Carrie Ross, assistant director of sexual assault prevention and response, was hired in March and is the first official brought in by GW to focus solely on training for students.

Title IX Coordinator Rory Muhammad, who leads the University’s response to sexual violence, said earlier this year that Ross would lead education efforts after officials pinpointed the need for more prevention education through the results of University campus climate survey.

In the survey, 80 percent of responding students said they did not know how to contact the University’s Title IX Office, which houses the administrators who walk students through the process of reporting sexual assault under the federal anti-discrimination law.

Ross said the sessions about sexual assault during CI will be more in-depth than in past years and members of the Colonial Cabinet received extra training to lead “debriefs” of those sessions for students who might have more questions.

In August, all incoming students will be required to take an online course, which Ross described as the “think about it” phase of education, which introduces topics within sexual violence including consent, Title IX rights and bystander intervention. At the end of the online course, Ross said students will be prompted to sign up for the mandatory in-person session during Welcome Week.

“By repeating messages and discussing real-life scenarios, we not only honor people’s individual learning styles but also make the information as personally relevant as we can,” she said in an email.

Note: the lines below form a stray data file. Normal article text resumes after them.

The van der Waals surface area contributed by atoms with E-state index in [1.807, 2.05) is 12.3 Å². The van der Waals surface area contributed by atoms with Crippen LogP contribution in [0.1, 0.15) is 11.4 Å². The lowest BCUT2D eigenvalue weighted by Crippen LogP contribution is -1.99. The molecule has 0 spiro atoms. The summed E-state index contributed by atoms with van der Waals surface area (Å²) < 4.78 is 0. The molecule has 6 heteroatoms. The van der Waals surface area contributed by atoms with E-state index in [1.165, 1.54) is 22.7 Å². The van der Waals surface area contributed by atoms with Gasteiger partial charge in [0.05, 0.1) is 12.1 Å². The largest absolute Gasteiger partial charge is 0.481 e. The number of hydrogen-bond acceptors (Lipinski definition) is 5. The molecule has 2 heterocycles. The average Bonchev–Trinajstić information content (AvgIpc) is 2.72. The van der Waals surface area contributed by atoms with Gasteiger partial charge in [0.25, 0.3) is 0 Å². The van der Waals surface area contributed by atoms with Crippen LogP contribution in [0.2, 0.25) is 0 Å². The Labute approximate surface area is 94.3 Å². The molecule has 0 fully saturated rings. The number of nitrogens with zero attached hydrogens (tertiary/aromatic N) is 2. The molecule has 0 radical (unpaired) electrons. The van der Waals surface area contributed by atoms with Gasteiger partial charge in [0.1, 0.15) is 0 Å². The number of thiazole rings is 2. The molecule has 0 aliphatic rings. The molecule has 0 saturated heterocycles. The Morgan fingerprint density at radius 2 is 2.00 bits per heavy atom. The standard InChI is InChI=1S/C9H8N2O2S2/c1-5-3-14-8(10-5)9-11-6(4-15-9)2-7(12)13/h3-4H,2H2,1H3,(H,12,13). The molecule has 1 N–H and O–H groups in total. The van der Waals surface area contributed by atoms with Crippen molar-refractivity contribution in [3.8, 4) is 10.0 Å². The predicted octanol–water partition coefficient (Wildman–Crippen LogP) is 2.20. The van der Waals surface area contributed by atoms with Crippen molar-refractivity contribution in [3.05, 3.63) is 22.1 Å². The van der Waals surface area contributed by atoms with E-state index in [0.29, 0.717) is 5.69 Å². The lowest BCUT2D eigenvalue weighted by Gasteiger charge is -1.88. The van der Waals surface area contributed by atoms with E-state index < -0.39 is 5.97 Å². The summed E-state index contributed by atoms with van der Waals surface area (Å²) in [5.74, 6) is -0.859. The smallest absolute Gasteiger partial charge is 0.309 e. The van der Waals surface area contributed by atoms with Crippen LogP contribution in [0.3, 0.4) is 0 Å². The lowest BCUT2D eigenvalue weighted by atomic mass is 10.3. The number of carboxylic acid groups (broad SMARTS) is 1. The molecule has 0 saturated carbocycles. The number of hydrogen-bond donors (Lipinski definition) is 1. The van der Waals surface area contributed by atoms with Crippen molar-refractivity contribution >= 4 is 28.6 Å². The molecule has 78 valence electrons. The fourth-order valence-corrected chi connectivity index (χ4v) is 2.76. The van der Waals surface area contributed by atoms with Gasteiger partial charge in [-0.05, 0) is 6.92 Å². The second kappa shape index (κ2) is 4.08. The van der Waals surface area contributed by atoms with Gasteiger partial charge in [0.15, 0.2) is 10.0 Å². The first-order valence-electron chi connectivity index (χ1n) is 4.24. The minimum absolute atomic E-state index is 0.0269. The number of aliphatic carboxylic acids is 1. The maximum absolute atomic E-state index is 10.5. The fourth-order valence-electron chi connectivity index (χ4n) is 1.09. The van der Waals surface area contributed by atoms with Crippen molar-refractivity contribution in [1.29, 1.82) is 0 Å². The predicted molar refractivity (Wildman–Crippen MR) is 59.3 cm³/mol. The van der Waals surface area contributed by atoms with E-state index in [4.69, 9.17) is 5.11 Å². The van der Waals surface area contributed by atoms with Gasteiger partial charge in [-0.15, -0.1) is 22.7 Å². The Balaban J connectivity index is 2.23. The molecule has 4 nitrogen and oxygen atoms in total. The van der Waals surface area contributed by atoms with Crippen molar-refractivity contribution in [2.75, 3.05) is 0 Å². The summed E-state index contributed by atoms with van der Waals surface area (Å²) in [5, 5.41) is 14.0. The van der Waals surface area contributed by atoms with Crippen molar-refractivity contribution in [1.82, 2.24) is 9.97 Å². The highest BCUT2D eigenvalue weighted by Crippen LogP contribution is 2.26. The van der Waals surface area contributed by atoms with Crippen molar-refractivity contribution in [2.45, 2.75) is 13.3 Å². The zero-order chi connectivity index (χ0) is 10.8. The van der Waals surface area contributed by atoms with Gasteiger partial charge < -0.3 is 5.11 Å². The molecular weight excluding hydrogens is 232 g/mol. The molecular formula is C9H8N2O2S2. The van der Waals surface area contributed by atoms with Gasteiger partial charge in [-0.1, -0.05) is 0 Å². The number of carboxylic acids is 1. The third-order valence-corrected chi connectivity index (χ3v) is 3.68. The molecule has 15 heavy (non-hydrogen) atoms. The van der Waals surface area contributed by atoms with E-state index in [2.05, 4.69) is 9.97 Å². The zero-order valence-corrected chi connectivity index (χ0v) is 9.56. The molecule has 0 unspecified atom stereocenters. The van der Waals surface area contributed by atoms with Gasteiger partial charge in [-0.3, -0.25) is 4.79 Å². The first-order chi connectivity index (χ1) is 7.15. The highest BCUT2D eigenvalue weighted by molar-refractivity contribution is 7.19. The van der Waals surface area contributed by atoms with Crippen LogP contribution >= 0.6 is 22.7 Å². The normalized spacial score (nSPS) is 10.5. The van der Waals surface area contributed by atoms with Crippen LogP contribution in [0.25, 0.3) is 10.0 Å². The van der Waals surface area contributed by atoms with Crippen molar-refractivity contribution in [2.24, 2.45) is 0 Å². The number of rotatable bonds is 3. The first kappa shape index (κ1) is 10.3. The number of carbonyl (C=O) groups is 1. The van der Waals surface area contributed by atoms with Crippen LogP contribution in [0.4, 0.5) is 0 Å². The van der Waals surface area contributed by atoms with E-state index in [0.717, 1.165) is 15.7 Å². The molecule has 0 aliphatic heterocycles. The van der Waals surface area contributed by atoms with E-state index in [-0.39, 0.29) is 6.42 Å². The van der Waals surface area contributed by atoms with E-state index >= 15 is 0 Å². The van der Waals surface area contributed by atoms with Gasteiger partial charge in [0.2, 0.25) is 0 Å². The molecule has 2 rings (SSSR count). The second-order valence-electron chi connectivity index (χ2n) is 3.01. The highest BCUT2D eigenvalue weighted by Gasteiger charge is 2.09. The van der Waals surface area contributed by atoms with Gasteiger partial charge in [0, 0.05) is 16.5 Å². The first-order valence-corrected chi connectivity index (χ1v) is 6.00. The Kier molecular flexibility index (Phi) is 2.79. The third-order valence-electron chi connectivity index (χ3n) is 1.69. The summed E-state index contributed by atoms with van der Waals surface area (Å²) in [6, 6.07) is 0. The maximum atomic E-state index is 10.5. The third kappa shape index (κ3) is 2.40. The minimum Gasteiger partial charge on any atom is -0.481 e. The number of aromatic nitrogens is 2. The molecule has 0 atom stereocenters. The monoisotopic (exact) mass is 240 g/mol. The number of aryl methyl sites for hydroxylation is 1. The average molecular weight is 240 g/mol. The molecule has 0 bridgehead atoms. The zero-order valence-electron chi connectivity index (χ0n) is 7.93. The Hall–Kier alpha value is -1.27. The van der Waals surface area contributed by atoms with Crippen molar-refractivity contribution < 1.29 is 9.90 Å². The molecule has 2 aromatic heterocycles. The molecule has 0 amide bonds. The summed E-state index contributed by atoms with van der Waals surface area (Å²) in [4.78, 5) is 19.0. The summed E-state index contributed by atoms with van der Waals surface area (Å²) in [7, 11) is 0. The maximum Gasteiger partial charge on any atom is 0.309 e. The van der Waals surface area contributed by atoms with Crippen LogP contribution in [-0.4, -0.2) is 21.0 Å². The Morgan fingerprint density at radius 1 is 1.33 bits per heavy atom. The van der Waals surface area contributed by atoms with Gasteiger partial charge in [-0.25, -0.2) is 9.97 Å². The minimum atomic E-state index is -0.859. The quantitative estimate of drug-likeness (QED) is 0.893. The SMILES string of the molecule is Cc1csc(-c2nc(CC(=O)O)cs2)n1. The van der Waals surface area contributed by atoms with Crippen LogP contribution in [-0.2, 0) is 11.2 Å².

All resident advisers receive training about sexual assault policies and resources. Miller said a select group of RAs are receiving additional training from Ross so they can share the information with other RAs. He said that group would “serve as a bridge” between Ross and student leaders in residence halls.

Melora Sundt, a professor specializing in campus sexual assault and harassment at the University of Southern California, said training students to respond to sexual assault reports could change a campus’ culture around sexual assault because many students would rather tell a peer.

“Usually the first person that they talk to, the way that person reacts helps shape the way the victim is thinking about the incident,” Sundt said. “That doesn’t prevent assault, but it might make it more likely that when they do tell somebody, they’ll get better help more immediately.”

Colleen Murphy contributed reporting.

This post was updated to reflect the following correction:
The Hatchet incorrectly reported that officials based GW’s training on similar programs at Emory, Georgetown, Cornell and Yale universities. They based the RA initiative on those universities’ programs. We regret this error.